Dad’s not here.
My mother came up with that line as we arrived. Dad’s not here, she intoned as we walked into the duplex where she’d still lived with my father a week ago.
I saw him in his casket at the funeral, surrounded by the gilded icons of the Orthodox Saints, but as I approached the rigid body, I thought there’d been some cruel mistake. This was not the man I knew, just a wax likeness of him, and not a very good one. At any moment, I imagined him appearing from around a corner with his familiar, stooping walk. But my father was never one for jokes, and despite how it looked, I accepted he was gone.
Dad’s not here.
I sat beside my mother, throwing a comforting arm about her shoulders, but could feel nothing but the rough texture of her coat. She had never been a slight woman, but at that moment, she seemed to be shrinking, disappearing in her grief.
The rest of that afternoon was surreal. I felt outside myself, like I was watching a sad movie about a family that somewhat resembled our own. Acquaintances emerged from the past to offer their condolences — bit players in the story of Dad’s life that I had not seen in decades. When the priest finished chanting from the Bible, Mom broke over the coffin to caress his forehead and to ask him in our native tongue, “Why did you do this to me?” He was ninety years old. He’d lived a good life. What else did she expect him to do?
“I will be with you soon,” were my mother’s parting words, as the funeral attendants lowered the figure-who-was-not-my-father into the dirt. For nearly seventy years, they’d not been separated.
Arthur Alimonos touched more lives than I can count. To the world, he was the successful business man, and most who came to pay their respects remembered him from the restaurant he’d built and worked at for half a century. The old lady who stole his recipes to open her own pizzeria moved my sister to tears, telling her, “Your father gave me bread,” meaning, your father provided for me. Dad taught the woman to make pizza five decades ago, when YouTube was unimaginable and cookbooks were a rarity, and she hadn’t forgotten what she owed him.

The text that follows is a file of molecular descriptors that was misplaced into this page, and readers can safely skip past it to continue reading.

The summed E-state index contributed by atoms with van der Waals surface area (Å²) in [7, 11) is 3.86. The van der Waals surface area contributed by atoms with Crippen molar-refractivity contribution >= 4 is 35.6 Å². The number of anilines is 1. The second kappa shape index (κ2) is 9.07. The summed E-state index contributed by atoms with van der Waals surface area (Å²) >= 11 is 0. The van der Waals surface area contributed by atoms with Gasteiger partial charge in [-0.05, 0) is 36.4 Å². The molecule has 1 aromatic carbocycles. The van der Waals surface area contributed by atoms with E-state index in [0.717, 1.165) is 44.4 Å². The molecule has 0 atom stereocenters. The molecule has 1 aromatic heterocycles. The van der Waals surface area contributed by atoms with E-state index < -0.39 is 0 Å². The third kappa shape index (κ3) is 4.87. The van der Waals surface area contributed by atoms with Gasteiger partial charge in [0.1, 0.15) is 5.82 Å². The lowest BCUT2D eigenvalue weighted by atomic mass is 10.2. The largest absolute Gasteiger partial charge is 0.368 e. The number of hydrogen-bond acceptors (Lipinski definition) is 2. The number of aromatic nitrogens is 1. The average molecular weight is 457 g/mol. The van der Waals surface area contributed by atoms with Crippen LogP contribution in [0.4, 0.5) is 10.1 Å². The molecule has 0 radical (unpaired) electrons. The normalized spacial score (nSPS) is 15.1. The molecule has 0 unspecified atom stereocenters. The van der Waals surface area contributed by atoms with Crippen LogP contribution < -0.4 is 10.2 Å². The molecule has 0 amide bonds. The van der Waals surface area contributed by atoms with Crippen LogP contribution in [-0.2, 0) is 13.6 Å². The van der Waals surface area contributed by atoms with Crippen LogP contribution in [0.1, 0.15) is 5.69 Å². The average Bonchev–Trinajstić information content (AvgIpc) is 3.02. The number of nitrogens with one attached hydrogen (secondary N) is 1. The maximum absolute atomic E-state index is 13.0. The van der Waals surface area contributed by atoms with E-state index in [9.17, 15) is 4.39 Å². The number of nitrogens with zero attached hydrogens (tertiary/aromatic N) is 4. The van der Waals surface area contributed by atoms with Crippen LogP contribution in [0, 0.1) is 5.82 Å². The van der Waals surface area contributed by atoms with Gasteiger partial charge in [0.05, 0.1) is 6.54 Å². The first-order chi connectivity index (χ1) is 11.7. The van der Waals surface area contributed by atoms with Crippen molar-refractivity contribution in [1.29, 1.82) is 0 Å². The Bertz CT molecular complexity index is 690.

I wish my father had taught me to make pizza. Not because I cared anything for cooking, but because he was always like a stranger to me. Since his passing, I have been wracking my brain, searching for the precious few moments we shared together.
People remember Arthur wearing a flour-caked apron and holding a pizza knife in front of the ovens (a local newspaper clipping from the seventies beautifully captures this scene), but I prefer thinking of him in those rare instances he spent away from the store. My favorite memory is of me sitting beside him with my kid’s harmonica, trying to follow along as he strummed his bouzouki and sang old Greek ballads into a tape recorder. I watched him bird hunting and wept with every quail he shot, and because of me, my mother told me, he’d given up the sport. We visited New York City, a place that meant a great deal to him, gazed over the top of the World Trade Center, and stopped at DC Comics HQ to solicit the superhero ideas I’d scratched onto pink order tickets. When news of 9/11 broke across our TV screens, that trip with Dad came immediately to mind. More than anything, he loved tending to his garden and the citrus grove he raised in our backyard. I remember the pride on his face whenever he squeezed oranges or grapefruits into a glass, and every Christmas, my brother and I helped him save his trees from the December chill. I tagged along when he drove to Clearwater beach, and afterward, he brought me to McDonald’s. We shared a passion for history and philosophy, and he often stood at the dinner table to recite from the Ancient Greeks. His favorite movie was The Sound of Music, and he lamented that they stopped making good movies after the sixties.
My deepest regret is never truly having known my father. Arthur Alimonos could be cold and distant and showed us little affection. Throughout her married life, Mom complained about how he preferred spending time alone, which became the cause of endless shouting in our house. I don’t know if they ever shared a tender moment together, but in the end, none of those fights changed her feelings for him. That old-fashioned devotion is a thing few people will understand nowadays.